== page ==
“7keeleh” is a series of performance nights hosted by Fareeq el Atrash. The first one was around late 2009, and was held in the Amadeus Pub of the Mozart Hotel in Hamra. I only briefly passed by for the first one, but I can accurately tell you from the second one, that it was characterized by an open-mic-style setup, people putting their names on a list ahead of time, you know. But after those two, it was moved to EM Chill (formerly Electro Mecanique) in Ashrafieh due to the better conditions and performance area.
Start was delayed one hour due to sound-check. I don’t honestly know, but I like to pretend someone said “Hey, let’s be safe and do the sound-check at 6:00 PM, just in case it takes like three hours, who knows, right?”, and then someone else replies “Fuck you”.
So it started an hour later than advertised, which isn’t that bad if you keep in mind that the reason for the delay was to ensure a decent sound, you know, the result of most sound-checks.
So let’s say it started 10:15-ish. I think the time has come to explain this time-obsession of mine. I think most of you have always been like “Fuck you dude, the night is young, party on!” Well, some have the circumstances that fit that attitude, but some of us who have to attend university the next day, go to our jobs, or just abide by a curfew, find comfort and security in a pre-determined schedule. That’s why tardiness is such a big deal. One finds the pre-determined plan of seeing a certain percentage of a performance unrealizable, so stays for half of it, for example. It’s worse if you were charged for it too. Being late in general is basically an insult to someone’s trust, as in, I trusted you to do this action at that time, but then you did not, thus betraying my trust in you. Though in some cases, there really are legitimate reasons for being late, and I know this. Sorry for the ethics lesson, but what’s another lesson if no one learns?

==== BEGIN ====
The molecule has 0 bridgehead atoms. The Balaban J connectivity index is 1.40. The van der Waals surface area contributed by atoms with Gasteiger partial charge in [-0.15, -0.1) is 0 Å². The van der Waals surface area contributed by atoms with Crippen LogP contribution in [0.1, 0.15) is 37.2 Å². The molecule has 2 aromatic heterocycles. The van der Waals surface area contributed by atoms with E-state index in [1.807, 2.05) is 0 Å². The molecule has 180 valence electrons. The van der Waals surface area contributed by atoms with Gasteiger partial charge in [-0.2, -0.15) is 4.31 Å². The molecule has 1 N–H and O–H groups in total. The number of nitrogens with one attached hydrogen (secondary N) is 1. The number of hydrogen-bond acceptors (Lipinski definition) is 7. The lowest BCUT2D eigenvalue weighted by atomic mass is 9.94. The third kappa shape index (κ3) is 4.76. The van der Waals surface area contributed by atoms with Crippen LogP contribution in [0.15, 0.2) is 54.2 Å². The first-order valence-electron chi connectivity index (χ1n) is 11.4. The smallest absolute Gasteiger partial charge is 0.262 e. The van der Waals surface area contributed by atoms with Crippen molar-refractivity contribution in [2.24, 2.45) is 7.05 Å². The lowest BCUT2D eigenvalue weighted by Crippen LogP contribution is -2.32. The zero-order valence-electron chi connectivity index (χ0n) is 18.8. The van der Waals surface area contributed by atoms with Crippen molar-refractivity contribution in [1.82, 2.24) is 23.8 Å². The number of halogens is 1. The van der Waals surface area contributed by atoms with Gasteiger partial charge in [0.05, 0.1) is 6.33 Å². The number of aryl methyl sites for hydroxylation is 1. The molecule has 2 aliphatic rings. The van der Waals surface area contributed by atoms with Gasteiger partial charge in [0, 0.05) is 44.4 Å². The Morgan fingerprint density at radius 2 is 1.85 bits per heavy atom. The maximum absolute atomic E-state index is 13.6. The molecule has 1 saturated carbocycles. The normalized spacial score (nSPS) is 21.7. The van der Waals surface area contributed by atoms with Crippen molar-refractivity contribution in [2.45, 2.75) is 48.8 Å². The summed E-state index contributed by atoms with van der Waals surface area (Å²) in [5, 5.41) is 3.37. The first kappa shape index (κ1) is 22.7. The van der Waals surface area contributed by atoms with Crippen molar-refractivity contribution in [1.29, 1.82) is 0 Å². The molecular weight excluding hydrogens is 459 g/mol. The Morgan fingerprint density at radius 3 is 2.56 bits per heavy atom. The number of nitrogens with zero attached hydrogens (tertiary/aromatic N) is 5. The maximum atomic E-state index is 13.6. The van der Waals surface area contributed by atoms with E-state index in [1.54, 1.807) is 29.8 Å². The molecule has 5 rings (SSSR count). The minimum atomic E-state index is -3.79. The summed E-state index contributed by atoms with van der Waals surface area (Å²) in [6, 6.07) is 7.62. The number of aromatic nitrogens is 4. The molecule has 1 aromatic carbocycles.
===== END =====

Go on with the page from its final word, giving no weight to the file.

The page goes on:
First difference from the old “7keeleh”s of Amadeus was the space. In Amadeus, small area, people standing, some sat on chairs, some on the floor, not an elevated stage. EM Chill, big basement-like room, limited seating, but open spaces, encouraging “improvised seating”, elevated stage. But those damn spiral stairs. I mean, when did it seem like a good idea to have a bunch of tipsy people resort to an already tricky when sober method of getting from one floor to another? Thank God only one chick slipped on them. I bet it happens at least once every night…
Second is pretty much the whole concept. It used to be an open-mic, but now it’s just a concert basically… 7keeleh is no longer “an open mic session at its best for hip hop, poetry, spoken word and music”. Nobody randomly asked to perform. It was all pre-planned, with a specific line-up and all. I’m not complaining, in fact I like it when I go and know who’s playing, but someone should change their blurb I guess.